All of this is what you’d hope for from national leaders. It’s the professional political class stepping up to do the things that they claim in electoral campaigns they will do: stand for something decent, something worth following, ideals worth defending.

But for white Australians this is really a time to sit down, in sorrow. We have to admit that if this cartoon and every other racist bus rant like it is still out there, and we still need explicit defence in our Racial Discrimination Act against hateful speech—because we do—then we haven’t got this. We have screwed this one, historically and continuously, and we have no realistic plan for making a meaningful dent in it.

Graffiti: listen
Listen (2009), Emily Flores (CC BY-ND 2.0) – details below

So instead of talking about what we think we should do, it’s time to sit down and listen to people who know exactly what this situation means, and how it has to be acknowledged before it can be improved.

Luke Pearson, @IndigenousX founder, fired up on the NITV website:

It appears as though White Australia also doesn’t need to acknowledge those Aboriginal people who actually work to address these issues or take into account that their job is made infinitely harder by government funding cuts and policy changes – it can all just sit back, laugh and absolve itself of any role in creating these problems and more importantly, of being a part of the solution.

And that is the take home of simplifying these issues to ‘parents are drunks, and they are responsible for all of this’, and adding the caveat of ‘and it’s funny’ not only removes Australia of any agency or culpability in the conversation, it actively encourages the ridicule and hatred of the people being laughed at.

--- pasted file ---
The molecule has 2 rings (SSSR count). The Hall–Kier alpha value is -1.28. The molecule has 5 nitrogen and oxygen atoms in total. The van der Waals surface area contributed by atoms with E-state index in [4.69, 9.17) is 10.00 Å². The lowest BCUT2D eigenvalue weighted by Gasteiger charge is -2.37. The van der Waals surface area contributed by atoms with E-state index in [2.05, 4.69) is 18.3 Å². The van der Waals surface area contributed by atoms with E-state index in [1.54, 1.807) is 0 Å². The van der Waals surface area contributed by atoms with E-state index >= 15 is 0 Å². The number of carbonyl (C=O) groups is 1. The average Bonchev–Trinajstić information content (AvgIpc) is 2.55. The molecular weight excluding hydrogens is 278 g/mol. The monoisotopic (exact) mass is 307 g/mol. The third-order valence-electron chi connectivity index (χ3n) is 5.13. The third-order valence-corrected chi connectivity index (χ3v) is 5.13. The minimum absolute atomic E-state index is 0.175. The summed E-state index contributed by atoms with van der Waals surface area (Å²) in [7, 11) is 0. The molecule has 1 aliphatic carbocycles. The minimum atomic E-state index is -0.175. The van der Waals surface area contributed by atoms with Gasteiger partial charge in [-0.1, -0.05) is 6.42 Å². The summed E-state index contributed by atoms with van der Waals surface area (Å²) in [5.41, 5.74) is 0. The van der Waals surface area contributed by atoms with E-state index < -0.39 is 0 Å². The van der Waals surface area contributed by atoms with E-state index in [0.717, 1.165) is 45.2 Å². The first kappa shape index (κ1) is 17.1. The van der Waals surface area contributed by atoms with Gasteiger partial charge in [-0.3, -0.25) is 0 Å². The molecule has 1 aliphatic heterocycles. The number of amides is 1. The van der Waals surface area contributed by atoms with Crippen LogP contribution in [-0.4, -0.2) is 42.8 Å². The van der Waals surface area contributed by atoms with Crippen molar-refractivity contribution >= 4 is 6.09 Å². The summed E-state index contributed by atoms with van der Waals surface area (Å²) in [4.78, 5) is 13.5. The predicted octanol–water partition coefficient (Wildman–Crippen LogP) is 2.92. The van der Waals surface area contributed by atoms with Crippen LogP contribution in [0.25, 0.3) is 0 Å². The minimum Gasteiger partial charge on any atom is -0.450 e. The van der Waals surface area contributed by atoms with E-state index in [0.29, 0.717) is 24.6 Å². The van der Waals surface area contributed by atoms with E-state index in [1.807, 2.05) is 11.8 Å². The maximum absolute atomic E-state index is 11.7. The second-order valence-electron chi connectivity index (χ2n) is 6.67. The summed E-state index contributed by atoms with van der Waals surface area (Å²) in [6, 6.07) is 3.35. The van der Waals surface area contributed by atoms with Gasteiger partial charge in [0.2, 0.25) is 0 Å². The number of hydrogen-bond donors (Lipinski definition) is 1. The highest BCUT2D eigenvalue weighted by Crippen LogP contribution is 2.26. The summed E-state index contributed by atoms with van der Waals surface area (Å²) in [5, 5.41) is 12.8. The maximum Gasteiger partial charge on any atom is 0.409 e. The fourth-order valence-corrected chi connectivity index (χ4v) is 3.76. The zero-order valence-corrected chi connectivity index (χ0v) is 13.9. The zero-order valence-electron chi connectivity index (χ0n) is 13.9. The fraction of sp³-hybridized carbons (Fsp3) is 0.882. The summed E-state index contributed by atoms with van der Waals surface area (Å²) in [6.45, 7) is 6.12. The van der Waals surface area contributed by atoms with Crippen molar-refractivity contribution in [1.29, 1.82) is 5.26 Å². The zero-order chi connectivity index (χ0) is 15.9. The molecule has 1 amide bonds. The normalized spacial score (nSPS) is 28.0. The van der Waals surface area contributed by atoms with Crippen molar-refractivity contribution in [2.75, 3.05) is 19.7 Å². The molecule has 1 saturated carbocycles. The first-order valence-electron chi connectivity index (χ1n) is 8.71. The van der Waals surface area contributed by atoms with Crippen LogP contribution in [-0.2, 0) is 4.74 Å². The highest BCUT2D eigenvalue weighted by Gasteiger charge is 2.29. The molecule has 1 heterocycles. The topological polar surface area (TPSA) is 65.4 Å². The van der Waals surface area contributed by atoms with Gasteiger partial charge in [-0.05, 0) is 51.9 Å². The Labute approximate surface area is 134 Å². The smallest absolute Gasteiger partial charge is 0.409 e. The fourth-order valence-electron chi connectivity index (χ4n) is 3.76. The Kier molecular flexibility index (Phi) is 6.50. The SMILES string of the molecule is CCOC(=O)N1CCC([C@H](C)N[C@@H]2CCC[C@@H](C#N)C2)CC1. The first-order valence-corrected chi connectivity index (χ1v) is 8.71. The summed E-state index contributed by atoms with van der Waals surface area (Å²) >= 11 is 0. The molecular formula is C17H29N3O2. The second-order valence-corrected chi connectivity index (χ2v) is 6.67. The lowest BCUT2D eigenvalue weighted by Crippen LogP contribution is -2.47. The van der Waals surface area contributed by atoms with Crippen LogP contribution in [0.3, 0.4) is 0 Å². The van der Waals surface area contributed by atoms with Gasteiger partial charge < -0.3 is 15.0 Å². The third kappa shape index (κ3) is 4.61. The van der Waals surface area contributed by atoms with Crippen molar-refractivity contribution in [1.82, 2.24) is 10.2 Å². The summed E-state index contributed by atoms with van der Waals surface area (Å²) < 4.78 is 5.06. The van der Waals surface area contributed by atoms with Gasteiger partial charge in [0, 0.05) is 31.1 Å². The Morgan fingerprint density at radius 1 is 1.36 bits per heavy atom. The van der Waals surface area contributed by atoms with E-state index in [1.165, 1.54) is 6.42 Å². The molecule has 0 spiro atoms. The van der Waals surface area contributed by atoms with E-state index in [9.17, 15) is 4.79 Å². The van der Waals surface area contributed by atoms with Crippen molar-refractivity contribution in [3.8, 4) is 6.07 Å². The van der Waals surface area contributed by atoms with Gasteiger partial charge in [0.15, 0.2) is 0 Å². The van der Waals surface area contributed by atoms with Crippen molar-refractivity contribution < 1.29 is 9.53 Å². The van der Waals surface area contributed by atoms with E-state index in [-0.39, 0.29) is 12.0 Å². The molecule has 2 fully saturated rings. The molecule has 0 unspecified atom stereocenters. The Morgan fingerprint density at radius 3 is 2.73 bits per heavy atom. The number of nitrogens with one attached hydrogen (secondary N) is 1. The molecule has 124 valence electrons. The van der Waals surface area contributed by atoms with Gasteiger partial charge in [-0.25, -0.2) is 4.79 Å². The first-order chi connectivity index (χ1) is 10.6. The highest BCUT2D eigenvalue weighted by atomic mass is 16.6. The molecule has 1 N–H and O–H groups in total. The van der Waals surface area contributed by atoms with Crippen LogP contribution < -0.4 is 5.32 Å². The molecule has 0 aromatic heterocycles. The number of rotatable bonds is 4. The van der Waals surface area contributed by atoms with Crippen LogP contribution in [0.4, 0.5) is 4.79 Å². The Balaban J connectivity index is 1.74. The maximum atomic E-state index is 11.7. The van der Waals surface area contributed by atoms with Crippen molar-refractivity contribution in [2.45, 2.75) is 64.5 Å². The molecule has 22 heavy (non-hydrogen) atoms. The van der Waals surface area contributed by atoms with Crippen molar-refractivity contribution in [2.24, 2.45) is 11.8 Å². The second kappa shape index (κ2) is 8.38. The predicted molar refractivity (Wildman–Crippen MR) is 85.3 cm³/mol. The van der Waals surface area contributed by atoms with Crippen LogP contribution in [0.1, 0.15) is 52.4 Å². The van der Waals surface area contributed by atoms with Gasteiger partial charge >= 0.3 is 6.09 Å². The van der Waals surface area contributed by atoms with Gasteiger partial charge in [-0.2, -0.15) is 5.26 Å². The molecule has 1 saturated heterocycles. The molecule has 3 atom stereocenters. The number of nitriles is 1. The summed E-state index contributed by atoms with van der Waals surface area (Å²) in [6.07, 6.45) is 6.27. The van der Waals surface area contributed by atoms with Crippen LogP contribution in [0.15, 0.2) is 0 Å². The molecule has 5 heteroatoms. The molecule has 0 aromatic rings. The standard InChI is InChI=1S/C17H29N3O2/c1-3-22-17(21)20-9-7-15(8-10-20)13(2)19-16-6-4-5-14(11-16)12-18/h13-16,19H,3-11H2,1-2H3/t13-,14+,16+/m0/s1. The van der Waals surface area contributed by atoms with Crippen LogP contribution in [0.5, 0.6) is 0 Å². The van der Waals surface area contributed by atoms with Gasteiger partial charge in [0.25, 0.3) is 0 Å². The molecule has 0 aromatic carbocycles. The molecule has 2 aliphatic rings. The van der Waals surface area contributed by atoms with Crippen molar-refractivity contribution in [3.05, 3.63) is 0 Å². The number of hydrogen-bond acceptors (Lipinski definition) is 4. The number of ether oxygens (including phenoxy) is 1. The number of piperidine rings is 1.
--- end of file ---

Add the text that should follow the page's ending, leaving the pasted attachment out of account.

Read the whole thing. Read about how he sees this as a leader, and as a father.

Chelsea Bond wrote this in The Conversation:

Leak’s cartoon reminds us of the need to interrogate and scrutinize what white men are saying and doing to black Australia (men, women and children) and the lived consequences of these commentaries, caricatures and policies on the lives of black people in this country. This abuse at the hands of white men has so often been hidden beneath a rhetoric of “protection” and “truth”.

Read the whole thing. Read about how all this feels to someone who is raising her family in the teeth of this racism that thinks of itself as insightful.

Sure, it’s humiliating for us to feel this powerless and stupid just because we’re white, and to admit that from invasion to yesterday white people have brewed this up, and stood by, and let it steep. But let’s not expand on our stupidity by being indignant in this moment.

We have else nothing now to offer except to sit down, show respect, and listen well.

photo credit: “Listen” (2009) by Emily Flores, shared on Flickr under CC BY-ND 2.0

One Responses

  • becalbury

    While I support listening and agree that actually listening is ‘doing something’, too many times, I have been in groups of well-meaning white people who respond to a carefully argued case for listening with, ‘but what can I do?’. I think that respectful listening to the experience and ideas of others is a far more difficult task than telling people what to do. Real listening means running risks of hearing things that don’t fit with one’s previous views, things that require changed attitudes, changed behaviour, provoke emotional responses, etc.